The AK Party's national reconciliation is the biggest winner of these elections and will be the main part of Erdoğan's legacy. The combined votes for Erdoğan and Demirtaş add up to more than 60 percent of the vote in favor of reconciliation. The three-decade long conflict in the Kurdish areas cost Turkey 40 thousand lives and billions of dollars. The president Turgut Özal tried to solve the problem peacefully in the early 1990s and failed. Erdoğan's similar efforts failed in 2009 due to international and local political pressures. However, Erdoğan took the risk for national reconciliation with the Kurds again in 2013, which seems to be holding despite some minor setbacks. Turkey's national reconciliation will be a major achievement in a region filled with sectarian and ethnic conflicts.
These elections will have significant implications for Turkey's foreign policy as well. Erdoğan implemented an active foreign policy and preferred rapprochement with the Arab and Muslim worlds. Turkey faces pressing crises in its neighborhood from Iraq and Syria to Palestine and Egypt. As the only democratic Muslim country in the region, Turkey naturally adopts different positions than other regimes in the region. For example, Iraq is facing a deadly political crisis caused by the U.S. invasion and sectarian conflict. Turkey still supports the unity of and friendly relations with Iraq. Under Erdoğan's presidency it will continue to support the democratic ambitions of the Syrian people and help alleviate their suffering. Similarly, Turkey will support the rightful resistance of the Palestinian people. The new Turkey will maintain its open foreign policy toward the West and the East alike.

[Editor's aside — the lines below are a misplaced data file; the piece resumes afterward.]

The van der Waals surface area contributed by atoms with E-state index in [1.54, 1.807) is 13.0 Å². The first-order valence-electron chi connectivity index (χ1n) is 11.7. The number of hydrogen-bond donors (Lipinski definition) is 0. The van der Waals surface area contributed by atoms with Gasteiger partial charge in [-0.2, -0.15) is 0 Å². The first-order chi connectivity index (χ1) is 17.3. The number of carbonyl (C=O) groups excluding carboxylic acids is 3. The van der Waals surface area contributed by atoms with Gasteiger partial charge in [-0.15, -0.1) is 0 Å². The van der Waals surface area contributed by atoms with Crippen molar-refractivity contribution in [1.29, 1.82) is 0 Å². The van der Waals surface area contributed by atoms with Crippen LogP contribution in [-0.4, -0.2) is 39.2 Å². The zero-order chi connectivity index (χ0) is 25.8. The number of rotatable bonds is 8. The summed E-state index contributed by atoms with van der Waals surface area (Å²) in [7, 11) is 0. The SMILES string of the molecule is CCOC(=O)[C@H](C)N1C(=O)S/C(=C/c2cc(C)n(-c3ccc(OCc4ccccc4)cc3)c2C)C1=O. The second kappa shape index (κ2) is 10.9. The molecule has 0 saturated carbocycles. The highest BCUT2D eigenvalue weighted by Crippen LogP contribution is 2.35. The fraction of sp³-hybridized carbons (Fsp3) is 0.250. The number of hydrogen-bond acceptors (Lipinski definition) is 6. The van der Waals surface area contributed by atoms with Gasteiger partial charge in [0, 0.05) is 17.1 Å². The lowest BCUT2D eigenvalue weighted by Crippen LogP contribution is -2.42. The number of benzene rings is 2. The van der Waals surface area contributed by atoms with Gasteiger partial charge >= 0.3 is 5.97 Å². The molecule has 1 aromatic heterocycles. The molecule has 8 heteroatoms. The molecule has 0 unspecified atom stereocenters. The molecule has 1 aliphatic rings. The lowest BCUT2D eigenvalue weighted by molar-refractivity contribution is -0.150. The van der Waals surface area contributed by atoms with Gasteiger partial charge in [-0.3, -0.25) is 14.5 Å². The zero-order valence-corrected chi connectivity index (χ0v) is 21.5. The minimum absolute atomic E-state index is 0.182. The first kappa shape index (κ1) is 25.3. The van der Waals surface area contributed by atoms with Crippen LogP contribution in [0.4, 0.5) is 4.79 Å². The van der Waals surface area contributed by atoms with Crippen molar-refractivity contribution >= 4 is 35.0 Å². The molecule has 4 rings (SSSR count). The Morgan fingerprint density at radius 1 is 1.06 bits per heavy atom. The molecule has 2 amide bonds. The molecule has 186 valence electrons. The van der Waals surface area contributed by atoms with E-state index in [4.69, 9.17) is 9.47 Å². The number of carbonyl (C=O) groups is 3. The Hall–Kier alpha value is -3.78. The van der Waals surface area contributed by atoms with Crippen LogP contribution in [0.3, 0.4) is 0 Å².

In brief, the democratic transformation of Turkey under Erdoğan means a real revolution, indeed, a silent one. The election of Erdoğan as president will seal the rise of new Turkey as a Muslim democracy. His success comes from his responding to people's demands for better services such as health care, transportation and education. His popularity and charisma helped subject bureaucratic elites to civilian rules. If the opposition parties that waged personal attacks on Erdoğan do not change and offer better alternatives, which is unlikely, the AK Party can easily stay in power for another decade.